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Fellbaum et al. 2014 Fungal nutrient allocation is regulated by C source strength of host plant. New Phytologist

Fellbaum et al. 2014 Fungal nutrient allocation in common mycorrhizal networks is regulated by the carbon source strength of individual host plants. New Phytologist pre-print

http://onlinelibrary.wiley.com/doi/10.1111/nph.12827/abstract

Summary

Common mycorrhizal networks (CMNs) of arbuscular mycorrhizal (AM) fungi in the soil simultaneously provide multiple host plants with nutrients, but the mechanisms by which the nutrient transport to individual host plants within one CMN is controlled are unknown.

New Phytologist Virtual Issue: Scaling root processes

Some of the papers are already posted but the whole issue might be of interests to many of us.

http://issuu.com/wblifesci/docs/scaling_root_processes_vsi

Plant rhizosphere influence on microbial C metabolism: the role of elevated CO2, N availability and root stoichiometry

http://link.springer.com/article/10.1007%2Fs10533-014-9954-5

Yolima Carrillo • Feike A. Dijkstra •
Elise Pendall • Dan LeCain • Colin Tucker

Abstract Microbial decomposer C metabolism is
considered a factor controlling soil C stability, a key
regulator of global climate. The plant rhizosphere is
now recognized as a crucial driver of soil C dynamics
but specific mechanisms by which it can affect C
processing are unclear. Climate change could affect
microbial C metabolism via impacts on the plant
rhizosphere. Using continuous 13C labelling under

Xu et al. 2013. Global analysis of soil microbial biomass C, N, P

Xu et al. 2013. A global analysis of soil microbial biomass carbon, nitrogen and phosphorus in terrestrial ecosystems. Global Ecology and Biogeography 22:737-749.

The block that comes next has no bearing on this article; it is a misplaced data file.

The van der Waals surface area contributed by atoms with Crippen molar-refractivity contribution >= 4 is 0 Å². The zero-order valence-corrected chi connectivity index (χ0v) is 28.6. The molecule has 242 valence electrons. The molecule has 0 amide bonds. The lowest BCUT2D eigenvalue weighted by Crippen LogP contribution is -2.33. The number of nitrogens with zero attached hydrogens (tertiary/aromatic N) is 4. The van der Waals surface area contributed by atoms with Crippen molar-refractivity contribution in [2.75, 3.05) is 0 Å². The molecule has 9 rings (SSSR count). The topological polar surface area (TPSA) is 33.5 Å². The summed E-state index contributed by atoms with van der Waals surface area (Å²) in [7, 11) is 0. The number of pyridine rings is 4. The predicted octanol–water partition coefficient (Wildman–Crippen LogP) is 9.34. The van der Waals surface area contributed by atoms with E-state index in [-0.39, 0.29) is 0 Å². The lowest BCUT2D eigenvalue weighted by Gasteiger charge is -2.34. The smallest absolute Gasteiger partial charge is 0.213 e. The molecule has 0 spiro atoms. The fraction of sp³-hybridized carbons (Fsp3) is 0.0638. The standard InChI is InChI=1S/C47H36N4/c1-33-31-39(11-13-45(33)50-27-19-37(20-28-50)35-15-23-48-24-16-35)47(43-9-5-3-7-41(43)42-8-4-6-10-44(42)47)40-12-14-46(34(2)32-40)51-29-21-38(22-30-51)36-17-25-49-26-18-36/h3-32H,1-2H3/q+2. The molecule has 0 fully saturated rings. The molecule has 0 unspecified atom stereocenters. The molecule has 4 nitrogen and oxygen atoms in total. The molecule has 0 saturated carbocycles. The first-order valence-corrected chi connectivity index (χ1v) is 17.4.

Main conclusions

Reichstein et al. 2013. Climante Extremes and the C Cycle. Nature

The terrestrial biosphere is a key component of the global carbon cycle and its carbon balance is strongly influenced by climate. Continuing environmental changes are thought to increase global terrestrial carbon uptake. But evidence is mounting that climate extremes such as droughts or storms can lead to a decrease in regional ecosystem carbon stocks and therefore have the potential to negate an expected increase in terrestrial carbon uptake.

C and N effects on microbial biomass and microbial communities

C.M. Kallenbach and A.S. Grandy. 2011. Controls over soil microbial biomass responses to carbon amendments in agricultural systems: A meta-analysis. Agriculture, Ecosystems, and Environment. 144: 241-252.

Ramirez, K.S., J.M. Craine, N. Fierer. 2012. Consistent effects of nitrogen amendments on soil microbial communities and processes across biomes. Global Change Biology. doi: 10.1111/j.1365-2486.2012.02639.x [pdf]
http://www.colorado.edu/eeb/EEBprojects/FiererLab/Ramirez_etal_GCB_2012.pdf

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